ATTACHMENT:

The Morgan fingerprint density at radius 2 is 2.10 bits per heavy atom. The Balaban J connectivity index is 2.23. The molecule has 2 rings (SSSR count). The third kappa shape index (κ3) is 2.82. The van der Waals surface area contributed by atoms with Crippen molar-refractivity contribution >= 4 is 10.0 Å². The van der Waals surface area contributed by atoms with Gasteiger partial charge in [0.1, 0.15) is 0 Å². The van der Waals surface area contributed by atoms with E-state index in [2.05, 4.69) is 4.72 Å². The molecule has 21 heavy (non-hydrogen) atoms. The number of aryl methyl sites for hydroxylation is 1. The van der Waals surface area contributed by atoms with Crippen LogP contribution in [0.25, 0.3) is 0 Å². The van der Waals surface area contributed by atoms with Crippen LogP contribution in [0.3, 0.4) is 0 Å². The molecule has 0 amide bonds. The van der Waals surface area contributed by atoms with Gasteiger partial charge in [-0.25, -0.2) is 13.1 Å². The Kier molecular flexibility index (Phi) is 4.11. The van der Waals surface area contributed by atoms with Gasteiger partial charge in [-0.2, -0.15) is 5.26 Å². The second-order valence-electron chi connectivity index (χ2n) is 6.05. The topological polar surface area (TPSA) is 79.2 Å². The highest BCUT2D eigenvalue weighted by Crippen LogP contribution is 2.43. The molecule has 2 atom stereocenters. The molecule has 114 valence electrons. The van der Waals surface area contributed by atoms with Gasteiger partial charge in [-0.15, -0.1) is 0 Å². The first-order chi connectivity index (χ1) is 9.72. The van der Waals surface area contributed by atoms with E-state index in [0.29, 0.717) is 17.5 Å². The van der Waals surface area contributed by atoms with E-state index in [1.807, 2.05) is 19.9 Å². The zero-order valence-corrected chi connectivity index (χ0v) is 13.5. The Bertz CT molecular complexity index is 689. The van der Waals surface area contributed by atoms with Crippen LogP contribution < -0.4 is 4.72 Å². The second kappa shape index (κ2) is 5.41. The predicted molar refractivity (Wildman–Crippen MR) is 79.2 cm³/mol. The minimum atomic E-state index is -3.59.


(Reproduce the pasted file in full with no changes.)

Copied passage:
The Morgan fingerprint density at radius 2 is 2.10 bits per heavy atom. The Balaban J connectivity index is 2.23. The molecule has 2 rings (SSSR count). The third kappa shape index (κ3) is 2.82. The van der Waals surface area contributed by atoms with Crippen molar-refractivity contribution >= 4 is 10.0 Å². The van der Waals surface area contributed by atoms with Gasteiger partial charge in [0.1, 0.15) is 0 Å². The van der Waals surface area contributed by atoms with E-state index in [2.05, 4.69) is 4.72 Å². The molecule has 21 heavy (non-hydrogen) atoms. The number of aryl methyl sites for hydroxylation is 1. The van der Waals surface area contributed by atoms with Crippen LogP contribution in [0.25, 0.3) is 0 Å². The van der Waals surface area contributed by atoms with Crippen LogP contribution in [0.3, 0.4) is 0 Å². The molecule has 0 amide bonds. The van der Waals surface area contributed by atoms with Gasteiger partial charge in [-0.25, -0.2) is 13.1 Å². The Kier molecular flexibility index (Phi) is 4.11. The van der Waals surface area contributed by atoms with Gasteiger partial charge in [-0.2, -0.15) is 5.26 Å². The second-order valence-electron chi connectivity index (χ2n) is 6.05. The topological polar surface area (TPSA) is 79.2 Å². The highest BCUT2D eigenvalue weighted by Crippen LogP contribution is 2.43. The molecule has 2 atom stereocenters. The molecule has 114 valence electrons. The van der Waals surface area contributed by atoms with Gasteiger partial charge in [-0.15, -0.1) is 0 Å². The first-order chi connectivity index (χ1) is 9.72. The van der Waals surface area contributed by atoms with E-state index in [0.29, 0.717) is 17.5 Å². The van der Waals surface area contributed by atoms with E-state index in [1.807, 2.05) is 19.9 Å². The zero-order valence-corrected chi connectivity index (χ0v) is 13.5. The Bertz CT molecular complexity index is 689. The van der Waals surface area contributed by atoms with Crippen LogP contribution < -0.4 is 4.72 Å². The second kappa shape index (κ2) is 5.41. The predicted molar refractivity (Wildman–Crippen MR) is 79.2 cm³/mol. The minimum atomic E-state index is -3.59.